Ultimate Applicability of the Research: A pressure ulcer can pose a significant threat to the health of individuals with a spinal cord injury (SCI). Individuals with SCI are vulnerable to pressure ulcers due to a combination of impaired sensory function and limited mobility. Impaired sensory function is the primary causal factor for pressure ulcer risk in individuals with SCI. In a healthy nervous system, receptors in the skin and underlying tissues detect pressure and relay painful stimuli. This critical feedback is necessary to cue action by moving to relieve discomfort and avoid damage to skin and tissue. In SCI, absence of sensation at the buttocks eliminates the natural feedback loop that leads people to move in their seats to relieve pressures at the sitting surfaces. Sitting for extended periods without performing a pressure relief can lead to a pressure ulcer.
Pressure ulcers are costly to treat, can impact quality of life and community participation, and can be life-threatening. Research has been done to identify risk factors and improve pressure ulcer prevention education provided in the clinical setting over the past two decades to help individuals with SCI manage their skin health. Despite these efforts, however, sitting-acquired pressure ulcers occur in up to 38% of individuals with SCI at any given time and contribute approximately $4 billion per year in medical expenses in the United States. While some pressure ulcer risk factors can be diminished by following clinician-recommended strategies, there are other factors that aren't as easily managed: cushion or equipment failure, change in body weight, caregiver or lifestyle change, and unforeseen events or delays causing a change in a person's routine. A problem may go undetected for several hours, and by that time, a pressure ulcer can develop.
There are two primary objectives for our project. First, we will partner with Veterans with SCI to expand development of a personal use seat interface pressure management system. The current system includes pressure-sensing hardware and a prototype mobile application. The collaborative design with Veterans with SCI will create a customizable Comprehensive Mobile Assessment of Pressure (CMAP) system. Our second objective is to test the functionality of the CMAP system with wheelchair users with SCI in their free-living environment. We will measure changes in pressure relieving behaviors (movement) in the participants when they are provided with individualized visual biofeedback on the CMAP application that displays how much pressure they have on their buttocks. This work is important because people with SCI are in need of new, more effective approaches that empower them to care for their skin, at home, during their regular routines.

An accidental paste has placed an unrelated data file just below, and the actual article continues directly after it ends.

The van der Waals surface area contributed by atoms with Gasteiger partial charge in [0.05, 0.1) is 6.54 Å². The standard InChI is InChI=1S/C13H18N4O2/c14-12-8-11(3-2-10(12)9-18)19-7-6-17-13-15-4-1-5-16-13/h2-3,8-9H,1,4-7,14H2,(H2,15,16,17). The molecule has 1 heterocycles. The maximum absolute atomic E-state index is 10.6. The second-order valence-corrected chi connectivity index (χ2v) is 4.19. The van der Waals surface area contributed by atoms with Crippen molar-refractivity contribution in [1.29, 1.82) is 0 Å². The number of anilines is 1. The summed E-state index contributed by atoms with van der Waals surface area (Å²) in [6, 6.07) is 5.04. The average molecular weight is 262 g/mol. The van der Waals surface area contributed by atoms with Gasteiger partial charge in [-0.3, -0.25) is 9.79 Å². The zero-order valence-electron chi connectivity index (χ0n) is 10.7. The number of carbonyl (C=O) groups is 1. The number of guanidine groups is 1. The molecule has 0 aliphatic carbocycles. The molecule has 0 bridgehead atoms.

Types of Patients This Research Will Help, and How It Will Help Them: This project targets pressure ulcer prevention in wheelchair users with SCI. The resulting CMAP system will provide real-time visual feedback, similar to a weather map, depicting areas and amounts of pressure on a user's seated surface. Specific and immediate feedback will prompt positional changes to relieve pressure. The individual will see immediate validation of reduced pressure via the live image on their mobile phone or handheld device.
Potential Clinical Applications, Benefits, and Risks: There are important clinical applications of this system. First, communication between patient and clinician is improved when the patient has increased capability to self-monitor their sitting behaviors and pressure distribution when sitting. Often, this information is lacking during clinical assessments and can contribute to more individualized strategies for equipment or pressure relief techniques. Second, early detection of a pressure related problem can result in early action to successfully prevent a more severe and costly ulcer.
Projected Time to Achieve a Patient-Related Outcome: During the first 2 years of this project, Veterans with SCI will participate with study investigators in the redesign of the mobile application. The second year will involve sending the finalized CMAP system home with Veterans with SCI for 6 weeks to use in their free-living environment. At the end of the 3-year period, our team will have (1) determined the priorities of Veterans with SCI for monitoring their seating pressure, (2) completed the final design of the CMAP system, and (3) tested the usability and feasibility of the CMAP system to be used in the home and community to improve the user's pressure relief movement behaviors. At the end of 3 years, this comprehensive seat pressure management system will be ready for rigorous evaluation in larger, multi-center clinical trials that assess impact on pressure ulcer prevention.
|Effective start/end date||1/1/14 → …|
- Congressionally Directed Medical Research Programs: $959,806.00